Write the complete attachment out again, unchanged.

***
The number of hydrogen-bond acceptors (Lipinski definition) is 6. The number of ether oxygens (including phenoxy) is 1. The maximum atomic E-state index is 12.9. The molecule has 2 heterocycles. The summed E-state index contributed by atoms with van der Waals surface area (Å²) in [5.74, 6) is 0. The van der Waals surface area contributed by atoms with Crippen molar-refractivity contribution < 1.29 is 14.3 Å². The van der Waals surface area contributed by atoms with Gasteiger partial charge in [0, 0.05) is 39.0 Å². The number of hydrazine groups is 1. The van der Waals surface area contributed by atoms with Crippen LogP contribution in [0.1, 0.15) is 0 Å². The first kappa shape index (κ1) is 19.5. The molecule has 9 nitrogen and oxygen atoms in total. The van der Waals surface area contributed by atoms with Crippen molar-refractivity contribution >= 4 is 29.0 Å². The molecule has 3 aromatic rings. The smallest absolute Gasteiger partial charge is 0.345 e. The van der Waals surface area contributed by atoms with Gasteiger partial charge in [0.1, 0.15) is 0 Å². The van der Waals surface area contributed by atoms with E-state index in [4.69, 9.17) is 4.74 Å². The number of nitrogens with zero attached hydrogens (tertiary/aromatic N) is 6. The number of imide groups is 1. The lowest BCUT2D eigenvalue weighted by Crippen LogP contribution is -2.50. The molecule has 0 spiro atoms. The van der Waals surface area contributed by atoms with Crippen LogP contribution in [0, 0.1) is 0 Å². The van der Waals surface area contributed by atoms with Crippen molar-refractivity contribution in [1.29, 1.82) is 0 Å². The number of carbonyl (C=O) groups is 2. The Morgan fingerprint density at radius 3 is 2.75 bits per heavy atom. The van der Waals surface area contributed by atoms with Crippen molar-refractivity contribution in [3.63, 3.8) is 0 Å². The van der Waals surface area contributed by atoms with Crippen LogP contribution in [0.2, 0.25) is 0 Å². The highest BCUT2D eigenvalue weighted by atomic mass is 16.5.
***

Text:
The number of hydrogen-bond acceptors (Lipinski definition) is 6. The number of ether oxygens (including phenoxy) is 1. The maximum atomic E-state index is 12.9. The molecule has 2 heterocycles. The summed E-state index contributed by atoms with van der Waals surface area (Å²) in [5.74, 6) is 0. The van der Waals surface area contributed by atoms with Crippen molar-refractivity contribution < 1.29 is 14.3 Å². The van der Waals surface area contributed by atoms with Gasteiger partial charge in [0, 0.05) is 39.0 Å². The number of hydrazine groups is 1. The van der Waals surface area contributed by atoms with Crippen LogP contribution in [0.1, 0.15) is 0 Å². The first kappa shape index (κ1) is 19.5. The molecule has 9 nitrogen and oxygen atoms in total. The van der Waals surface area contributed by atoms with Crippen molar-refractivity contribution >= 4 is 29.0 Å². The molecule has 3 aromatic rings. The smallest absolute Gasteiger partial charge is 0.345 e. The van der Waals surface area contributed by atoms with Gasteiger partial charge in [0.1, 0.15) is 0 Å². The van der Waals surface area contributed by atoms with E-state index in [4.69, 9.17) is 4.74 Å². The number of nitrogens with zero attached hydrogens (tertiary/aromatic N) is 6. The number of imide groups is 1. The lowest BCUT2D eigenvalue weighted by Crippen LogP contribution is -2.50. The molecule has 0 spiro atoms. The van der Waals surface area contributed by atoms with Crippen LogP contribution in [0, 0.1) is 0 Å². The van der Waals surface area contributed by atoms with Crippen molar-refractivity contribution in [1.29, 1.82) is 0 Å². The number of carbonyl (C=O) groups is 2. The Morgan fingerprint density at radius 3 is 2.75 bits per heavy atom. The van der Waals surface area contributed by atoms with Crippen molar-refractivity contribution in [3.63, 3.8) is 0 Å². The van der Waals surface area contributed by atoms with Crippen LogP contribution in [0.2, 0.25) is 0 Å². The highest BCUT2D eigenvalue weighted by atomic mass is 16.5.